|Movement for Social Integration|
|Split from||Socialist Party of Great Britain|
The Turner Controversy is a name given to a dispute within the Socialist Party of Great Britain regarding the nature of socialism instigated by Tony Turner. The dispute ultimately led to an exodus of members who went on to form the short-lived Movement for Social Integration.
When membership and activity was at a peak in the period after the Second World War, Turner began giving lectures for the Party on what socialism would be like. The content of these lectures led him to develop a position that caused enormous controversy in the Party by the early to mid-1950s and which was elaborated by Turner and his supporters in articles in the Party’s internal discussion journal of the time, Forum.
Three interlocking propositions underpinned the ‘Turnerite’ viewpoint:
- that the society of mass consumerism and automated labour which capitalism had become had to be swept away in its entirety if alienation was to be abolished and a truly human community created. This meant a return to pre-industrial methods of production, on lines inspired by Tolstoy and William Morris’s News From Nowhere.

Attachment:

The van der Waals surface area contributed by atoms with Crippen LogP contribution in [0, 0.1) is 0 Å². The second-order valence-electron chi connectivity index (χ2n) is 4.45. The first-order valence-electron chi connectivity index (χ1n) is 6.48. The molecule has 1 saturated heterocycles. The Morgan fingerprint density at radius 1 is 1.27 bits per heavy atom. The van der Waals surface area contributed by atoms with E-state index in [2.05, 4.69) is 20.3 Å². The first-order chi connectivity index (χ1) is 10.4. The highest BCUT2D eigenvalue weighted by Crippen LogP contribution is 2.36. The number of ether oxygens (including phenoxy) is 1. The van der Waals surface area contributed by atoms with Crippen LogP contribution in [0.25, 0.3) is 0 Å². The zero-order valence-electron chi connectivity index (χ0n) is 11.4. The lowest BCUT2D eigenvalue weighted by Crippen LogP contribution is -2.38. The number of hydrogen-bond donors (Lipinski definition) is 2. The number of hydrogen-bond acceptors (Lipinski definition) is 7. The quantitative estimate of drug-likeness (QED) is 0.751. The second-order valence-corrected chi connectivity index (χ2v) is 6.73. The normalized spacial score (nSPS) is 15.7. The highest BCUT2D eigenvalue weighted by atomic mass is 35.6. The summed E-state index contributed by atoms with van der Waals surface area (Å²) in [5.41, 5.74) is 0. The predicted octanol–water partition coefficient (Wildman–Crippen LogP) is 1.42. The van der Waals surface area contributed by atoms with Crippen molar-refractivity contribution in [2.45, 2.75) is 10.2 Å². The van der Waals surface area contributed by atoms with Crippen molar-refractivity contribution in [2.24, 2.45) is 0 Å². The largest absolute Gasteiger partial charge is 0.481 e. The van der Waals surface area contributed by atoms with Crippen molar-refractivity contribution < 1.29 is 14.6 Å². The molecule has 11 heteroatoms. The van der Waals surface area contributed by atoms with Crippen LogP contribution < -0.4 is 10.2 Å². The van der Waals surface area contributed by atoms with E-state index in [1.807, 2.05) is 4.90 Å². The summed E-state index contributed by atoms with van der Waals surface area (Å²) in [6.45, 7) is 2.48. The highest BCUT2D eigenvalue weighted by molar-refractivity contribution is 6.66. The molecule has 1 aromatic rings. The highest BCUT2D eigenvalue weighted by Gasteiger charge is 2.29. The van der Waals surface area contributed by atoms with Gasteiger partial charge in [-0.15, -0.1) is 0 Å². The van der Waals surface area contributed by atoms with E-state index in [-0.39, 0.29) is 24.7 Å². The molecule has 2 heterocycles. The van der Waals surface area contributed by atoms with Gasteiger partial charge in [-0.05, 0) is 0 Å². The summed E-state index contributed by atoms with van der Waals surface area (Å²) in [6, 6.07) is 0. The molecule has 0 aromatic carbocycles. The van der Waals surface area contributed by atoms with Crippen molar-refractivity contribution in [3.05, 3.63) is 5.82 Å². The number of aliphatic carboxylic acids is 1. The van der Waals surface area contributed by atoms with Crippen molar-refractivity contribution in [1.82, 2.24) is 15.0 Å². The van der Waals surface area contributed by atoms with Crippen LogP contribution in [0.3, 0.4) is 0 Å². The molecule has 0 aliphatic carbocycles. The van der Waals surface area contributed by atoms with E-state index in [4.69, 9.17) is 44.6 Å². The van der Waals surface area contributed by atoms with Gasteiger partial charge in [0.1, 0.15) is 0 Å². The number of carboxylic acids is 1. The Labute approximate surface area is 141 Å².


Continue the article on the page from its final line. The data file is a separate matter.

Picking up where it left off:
- that the creation of the new socialist society was not simply in the interests of the working class but was in the interests of the whole of humanity, irrespective of class, a proposition they thought it essential for the Party to recognise in its everyday propaganda, and
- the means of creating the new peaceful and cooperative society had to be entirely peaceful, indeed pacifist (and in the view of some, possibly even gradual).
This view was in direct contradiction to the Party's Declaration of Principles, which identifies socialism as being the product of the class struggle and which states that the socialist movement will organise for the capture of political power, including power over the state’s coercive machinery, should it need to be used against a recalcitrant anti-socialist minority.
A series of acrimonious disputes between the ‘Turnerites’ and the majority of the Party culminated in a Party referendum and then a resolution being carried at the 1955 Party Conference to the effect that all members not in agreement with the Declaration of Principles be asked to resign. Turner, having survived a previous attempt to expel him, promptly did so, along with a number of other members including Joan Lestor (later to become a Labour minister) and the psychologist John Rowan. Some of these ex-members formed a short-lived Movement for Social Integration, though, ironically enough, the impact the dispute had on the Party as a whole was almost entirely disruptive and negative. Indeed, it did not recover its vitality for some years, until the wave of radicalisation that grew up in the late 1960s.